Linux is very difficult to use.

Linux is actually very simple, a lot simpler than Windows, you just have to read the documentation.

There's no documentation for anything after 2004 or so. The developers and folks who hang out xdg's mailing list swear things are very simple and follow the Unix philosophy to the letter, but they're the only ones who know how to use them so the claim is a little hard to verify

Linux gets no viruses because no one uses it.

Linux is totally super-secure, there are no viruses because working around Linux' super security is too difficult for script kiddies.

We're still struggling to deploy ASLR everywhere, while Microsoft is perfecting it through CFI. Vista, the worst Windows release since Windows ME, includes UI security features that we're totally going to deploy everywhere through Wayland. Getting around the super-security of a system where writing a keylogger doesn't require bypassing any security features is totally beyond the ability of even the NSA agents who unleashed Stuxnet.

Seriously, Linux has no viruses because there are fewer satisfied Gnome users than people who paid to get their data decrypted after getting infected with the most trivial ransomware in existence.

Linux has a very slim marketshare

On the desktop, yes, but most servers and supercomputers run Linux, because it's the best and most secure non-military grade system.

On the desktop, yes, but most servers and supercomputers run Linux, because it's cheap. Also, a lot of embedded devices run Linux or Android, because it's cheap.

Getting sound to work on Linux is tricky.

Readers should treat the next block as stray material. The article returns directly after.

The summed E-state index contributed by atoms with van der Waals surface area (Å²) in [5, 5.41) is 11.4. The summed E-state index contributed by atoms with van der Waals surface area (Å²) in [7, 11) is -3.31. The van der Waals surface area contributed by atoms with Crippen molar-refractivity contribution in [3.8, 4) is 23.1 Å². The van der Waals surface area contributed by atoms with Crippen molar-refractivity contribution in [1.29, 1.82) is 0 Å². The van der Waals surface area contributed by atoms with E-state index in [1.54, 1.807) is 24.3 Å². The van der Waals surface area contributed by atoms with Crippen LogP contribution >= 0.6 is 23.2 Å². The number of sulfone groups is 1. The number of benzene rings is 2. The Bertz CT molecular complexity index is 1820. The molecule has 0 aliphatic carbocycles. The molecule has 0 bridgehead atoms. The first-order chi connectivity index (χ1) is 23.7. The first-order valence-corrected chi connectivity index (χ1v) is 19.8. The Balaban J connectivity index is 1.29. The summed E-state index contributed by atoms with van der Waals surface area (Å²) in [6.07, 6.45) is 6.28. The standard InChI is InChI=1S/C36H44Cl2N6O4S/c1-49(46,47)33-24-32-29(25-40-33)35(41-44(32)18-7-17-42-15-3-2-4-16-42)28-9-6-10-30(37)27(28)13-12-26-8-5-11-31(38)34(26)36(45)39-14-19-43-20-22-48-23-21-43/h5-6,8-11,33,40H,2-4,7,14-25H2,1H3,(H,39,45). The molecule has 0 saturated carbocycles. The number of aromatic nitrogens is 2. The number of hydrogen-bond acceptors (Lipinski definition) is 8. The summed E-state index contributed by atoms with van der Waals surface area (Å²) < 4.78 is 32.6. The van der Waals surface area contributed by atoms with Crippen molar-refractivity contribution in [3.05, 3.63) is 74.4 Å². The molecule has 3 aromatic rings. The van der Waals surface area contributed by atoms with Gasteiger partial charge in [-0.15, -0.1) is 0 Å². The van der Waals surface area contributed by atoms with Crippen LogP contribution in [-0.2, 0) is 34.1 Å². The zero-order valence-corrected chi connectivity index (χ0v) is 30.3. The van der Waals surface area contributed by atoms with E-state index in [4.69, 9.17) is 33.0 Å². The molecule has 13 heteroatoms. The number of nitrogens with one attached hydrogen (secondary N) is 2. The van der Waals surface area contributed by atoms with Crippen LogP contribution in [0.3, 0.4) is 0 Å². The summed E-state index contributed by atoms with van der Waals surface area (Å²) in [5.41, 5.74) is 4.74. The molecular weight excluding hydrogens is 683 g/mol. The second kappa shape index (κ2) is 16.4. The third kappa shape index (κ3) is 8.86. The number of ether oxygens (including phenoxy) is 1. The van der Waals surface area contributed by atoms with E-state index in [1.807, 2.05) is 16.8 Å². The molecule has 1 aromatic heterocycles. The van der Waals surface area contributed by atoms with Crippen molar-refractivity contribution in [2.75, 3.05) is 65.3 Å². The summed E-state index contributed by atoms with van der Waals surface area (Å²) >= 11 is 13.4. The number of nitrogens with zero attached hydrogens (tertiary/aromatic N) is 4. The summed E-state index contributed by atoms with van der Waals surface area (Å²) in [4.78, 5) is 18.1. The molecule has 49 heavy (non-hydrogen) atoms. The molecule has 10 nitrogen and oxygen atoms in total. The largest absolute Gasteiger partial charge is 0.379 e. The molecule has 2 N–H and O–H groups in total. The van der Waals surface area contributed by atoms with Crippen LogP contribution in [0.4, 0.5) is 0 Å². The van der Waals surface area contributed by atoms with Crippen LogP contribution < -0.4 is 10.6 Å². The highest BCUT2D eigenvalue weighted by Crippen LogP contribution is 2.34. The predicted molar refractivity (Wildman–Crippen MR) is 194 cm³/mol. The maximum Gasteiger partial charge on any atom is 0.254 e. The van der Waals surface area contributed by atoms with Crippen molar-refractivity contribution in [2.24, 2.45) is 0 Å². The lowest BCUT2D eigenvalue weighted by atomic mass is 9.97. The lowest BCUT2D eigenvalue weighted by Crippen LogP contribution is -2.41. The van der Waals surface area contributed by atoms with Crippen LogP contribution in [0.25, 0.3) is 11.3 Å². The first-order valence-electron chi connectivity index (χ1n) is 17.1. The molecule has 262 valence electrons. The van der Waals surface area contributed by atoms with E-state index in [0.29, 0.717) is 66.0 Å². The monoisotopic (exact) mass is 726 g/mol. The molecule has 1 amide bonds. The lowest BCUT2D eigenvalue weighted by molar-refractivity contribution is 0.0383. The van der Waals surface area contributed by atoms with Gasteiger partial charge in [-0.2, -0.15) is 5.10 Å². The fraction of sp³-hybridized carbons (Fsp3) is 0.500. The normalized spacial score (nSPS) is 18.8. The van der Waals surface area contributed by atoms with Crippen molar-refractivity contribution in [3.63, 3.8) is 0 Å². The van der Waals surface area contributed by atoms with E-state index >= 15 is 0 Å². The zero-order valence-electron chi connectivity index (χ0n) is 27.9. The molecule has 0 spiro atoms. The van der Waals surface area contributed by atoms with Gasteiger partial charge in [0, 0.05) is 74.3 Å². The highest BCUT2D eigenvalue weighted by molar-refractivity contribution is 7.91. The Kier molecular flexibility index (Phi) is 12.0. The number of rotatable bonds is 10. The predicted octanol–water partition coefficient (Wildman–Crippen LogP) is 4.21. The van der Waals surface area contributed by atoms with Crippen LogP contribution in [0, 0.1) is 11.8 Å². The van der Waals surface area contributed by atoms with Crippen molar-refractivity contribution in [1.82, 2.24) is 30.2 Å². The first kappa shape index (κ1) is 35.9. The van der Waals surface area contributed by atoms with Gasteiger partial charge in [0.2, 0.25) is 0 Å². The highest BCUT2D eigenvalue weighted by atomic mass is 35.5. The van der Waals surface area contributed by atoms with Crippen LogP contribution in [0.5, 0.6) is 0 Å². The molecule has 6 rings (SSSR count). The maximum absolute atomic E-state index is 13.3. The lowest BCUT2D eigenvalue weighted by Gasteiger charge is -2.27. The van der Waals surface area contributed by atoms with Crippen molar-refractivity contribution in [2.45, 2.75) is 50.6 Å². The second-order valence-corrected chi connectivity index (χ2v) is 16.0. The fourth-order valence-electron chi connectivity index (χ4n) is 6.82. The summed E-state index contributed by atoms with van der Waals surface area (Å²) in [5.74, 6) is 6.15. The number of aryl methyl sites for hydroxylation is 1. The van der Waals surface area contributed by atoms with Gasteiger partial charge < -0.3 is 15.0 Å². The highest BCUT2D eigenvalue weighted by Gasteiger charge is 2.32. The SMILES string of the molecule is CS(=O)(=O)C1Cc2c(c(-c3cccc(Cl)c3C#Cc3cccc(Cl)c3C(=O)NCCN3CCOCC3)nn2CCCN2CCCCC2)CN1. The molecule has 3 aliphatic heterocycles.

It should generally work out of the box, now that ALSA is reasonably mature and supports software mixing. But yeah, if it doesn't work out of the box, getting sound to work on Linux is tricky.

It should generally work out of the box, now that PulseAudio is reasonably mature and out of beta. But yeah, if it doesn't work out of the box, getting sound to work on Linux is tricky.

iptables is really hard to use and inelegant.

Once you get used to it, it's actually pretty good. Besides, unless you need to do packet filtering, you don't really need it, Linux doesn't have a bunch of services opening ports at startup.

I think it's pretty good once you get used to it but honestly, I haven't touched it in ten years, since I taught myself pf.

Linux and BSD are pretty much identical.

Linux shares a common heritage with BSD but it has more features.

Linux shares a common heritage with BSD but it has more bugs.

Linux is basically written by people in their spare time, so it's not much better than your average hobby project.

Linux was designed and written by great hackers with Unix development experience. It's basically the best that the Unix world has to offer. Windows was designed and written by corporate drones.

Windows NT was designed by people with OpenVMS engineering experience, including folks like Dave Cutler. Most of the Linux kernel and userland has not seen any meaningful design activity, from anyone.

The barrier of entry for writing Windows kernel code is getting hired by Microsoft. The barrier of entry for writing Linux kernel code is getting hired by an outsourcing company that provides software development services for in-car infotainment systems and IoT. Most of their code is never upstreamed, which is not very comforting since basically no embedded device runs a vanilla, upstream Linux kernel.

March 2nd, 2017